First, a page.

From Book Lists to Book “Mixtapes”

I loved mixed tapes as a teenager. My favorites were a punk collection a friend who had recently gone off to college gave me (which oddly included Willy Nelson’s On the Road Again) and a sing-a-long mix I made for driving around my fellow cheerleaders. Each tape was made for a specific purpose and with a specific audience in mind.

Shortly before learning about StoryBundle (which is sort of like an indie/garage band mixed tape) I finished Nick Hornby’s High Fidelity, and had started to think about how choosing and recommending books is a lot like making a mixed tape for ourselves, friends, and crushes.

Sometimes we are looking for more than a single book recommendation; we want to jump head first into an author’s oeuvre or expose a friend to a specific subject matter–maybe you are obsessed with bees and want to know everything about them. A list of books to read – much as you’ll find on a college course syllabus for additional reading – is only so helpful. Just because you have the list doesn’t mean you know where to start. Recently I asked to borrow a friends copy of The Best of Asimov, he instead lent me Robot Visions and Robot Dreams since he thought I’d be more inclined to continue reading Asimov if I read these first. That’s what a mixed tape does better than a single recommendation – it gets you immersed.

It’s somewhat easier to recommend a stand-alone book than it is to think about each recommendation’s relationship to others in a list. This idea of a curated reading list further embedded into my brain as commenters recently made suggestions of Arthurian Legend to Kim Ukura. We were all just giving her a list of books we had liked. What Kim and her sister needed were two different lists designed specifically for each of them including a suggested reading order. Mists of Avalon, for example, is a wonderful book on its own but really shines if you have a sturdy knowledge base to the original stories (for her sister) or gender-roles of dark ages (for Kim); so it’s probably not the best book out of the gate for either of them.

And while I’ve read a few books on Rebecca’s A Short Course In Getting It On (and the follow up post) I still found myself looking at the list wondering which books would be best for me – where should I start, which ones would I enjoy, and which ones would send me further down the rabbit hole? And why hasn’t she made me this list already?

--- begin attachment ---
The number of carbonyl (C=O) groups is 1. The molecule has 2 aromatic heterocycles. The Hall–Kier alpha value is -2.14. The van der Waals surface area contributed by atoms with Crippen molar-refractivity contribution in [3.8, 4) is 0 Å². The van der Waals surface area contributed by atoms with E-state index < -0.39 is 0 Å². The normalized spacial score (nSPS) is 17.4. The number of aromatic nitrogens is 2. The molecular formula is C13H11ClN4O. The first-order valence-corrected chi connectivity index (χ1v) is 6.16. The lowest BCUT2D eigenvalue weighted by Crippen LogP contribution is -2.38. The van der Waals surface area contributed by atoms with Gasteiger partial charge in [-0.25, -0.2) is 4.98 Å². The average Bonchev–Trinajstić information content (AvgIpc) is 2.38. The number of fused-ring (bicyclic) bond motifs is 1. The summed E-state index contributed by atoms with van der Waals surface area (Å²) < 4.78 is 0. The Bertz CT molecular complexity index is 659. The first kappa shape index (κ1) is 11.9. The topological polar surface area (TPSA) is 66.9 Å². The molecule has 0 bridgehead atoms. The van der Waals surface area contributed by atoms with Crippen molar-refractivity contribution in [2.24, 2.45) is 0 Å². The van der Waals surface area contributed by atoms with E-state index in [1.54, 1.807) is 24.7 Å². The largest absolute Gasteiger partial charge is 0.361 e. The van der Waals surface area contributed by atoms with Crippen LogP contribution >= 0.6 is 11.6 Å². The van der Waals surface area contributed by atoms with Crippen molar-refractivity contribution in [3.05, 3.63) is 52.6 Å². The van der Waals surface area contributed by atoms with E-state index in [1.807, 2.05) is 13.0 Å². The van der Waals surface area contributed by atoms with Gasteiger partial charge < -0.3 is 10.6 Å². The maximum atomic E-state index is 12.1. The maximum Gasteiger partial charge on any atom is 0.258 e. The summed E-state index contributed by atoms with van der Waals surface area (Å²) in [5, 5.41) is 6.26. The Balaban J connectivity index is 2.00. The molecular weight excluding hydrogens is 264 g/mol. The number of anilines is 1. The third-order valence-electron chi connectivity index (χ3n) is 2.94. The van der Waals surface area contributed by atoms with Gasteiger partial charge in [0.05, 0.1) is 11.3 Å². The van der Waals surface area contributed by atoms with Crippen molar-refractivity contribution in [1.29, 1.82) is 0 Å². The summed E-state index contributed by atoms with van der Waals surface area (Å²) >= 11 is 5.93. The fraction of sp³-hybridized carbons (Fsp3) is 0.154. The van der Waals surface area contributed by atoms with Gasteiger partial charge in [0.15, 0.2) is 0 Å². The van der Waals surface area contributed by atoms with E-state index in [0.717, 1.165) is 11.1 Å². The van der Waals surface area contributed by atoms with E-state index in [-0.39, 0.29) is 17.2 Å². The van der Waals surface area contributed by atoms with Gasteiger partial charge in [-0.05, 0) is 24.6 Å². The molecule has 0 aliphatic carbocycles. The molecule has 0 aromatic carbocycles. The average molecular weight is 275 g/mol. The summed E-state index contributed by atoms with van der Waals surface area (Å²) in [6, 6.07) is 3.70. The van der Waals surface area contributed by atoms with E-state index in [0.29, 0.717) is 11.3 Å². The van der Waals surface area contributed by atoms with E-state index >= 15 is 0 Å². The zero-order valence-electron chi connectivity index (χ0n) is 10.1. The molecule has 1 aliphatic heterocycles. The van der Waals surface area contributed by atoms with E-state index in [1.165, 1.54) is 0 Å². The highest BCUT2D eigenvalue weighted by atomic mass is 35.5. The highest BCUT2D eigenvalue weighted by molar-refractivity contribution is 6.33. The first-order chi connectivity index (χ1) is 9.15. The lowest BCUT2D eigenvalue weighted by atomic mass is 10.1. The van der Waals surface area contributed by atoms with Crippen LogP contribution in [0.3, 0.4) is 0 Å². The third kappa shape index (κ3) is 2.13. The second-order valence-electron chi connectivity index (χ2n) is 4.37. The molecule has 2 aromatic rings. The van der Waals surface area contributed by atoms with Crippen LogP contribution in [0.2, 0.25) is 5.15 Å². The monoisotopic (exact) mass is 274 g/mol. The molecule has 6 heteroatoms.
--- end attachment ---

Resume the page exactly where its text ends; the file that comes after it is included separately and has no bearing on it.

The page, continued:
A recommendation is a one-off; it’s suggesting Carla Thomas to someone who tells you they love Otis Redding. Many of my friends are soul and jazz lovers; they find their favorite songs because that guy played trumpet for this and then released a solo album on which the drummer also played for this other completely different sounding band. All that discovery comes from research and talking to a friend who shares the love of an album and then makes a mixed tape of even more cool stuff they found, like one titled “Funk with The Funk Brothers” which, instead of the hits the Motown backup band played on, is a collection of their moonlighting work with Jackie Wilson, The Parliaments, and John Lee Hooker.

When a friend emails for some reading suggestions while laid-up with a broken leg, we might get stuck deciding if they’d prefer Knit Your Own Cat more than The Cat Who Came to Breakfast. But if we like cats too, isn’t it more fun to show up with a bunch of books you picked out specifically for them that includes Old Possum’s Book of Practical Cats, Dewey: The Small Town Library Cat Who Touched the World, and The Devious Book for Cats.

We see an attempt at curating book lists all the time online like the ones mentioned in The Worst Book List for Women and the 100 Classics everyone should read (even though those often have overlap within a single list  – read the Complete Works of Shakespeare AND Hamlet!). But they’re not personal – they’re just a list.

A mixed tape was always more than that. The feeling of giving or getting a mixed tape as a teenager in the 90s was awesome. You were either filled with pride at this thing you made and excited it was going to cement your friendship over a love of the same music, or you were thrilled someone had thought of you enough to take the time and make a tape for you. They only difference is the medium … and instead of a finely decorated cassette cover to go with the mix you now get a hand-decorated ereader cover.

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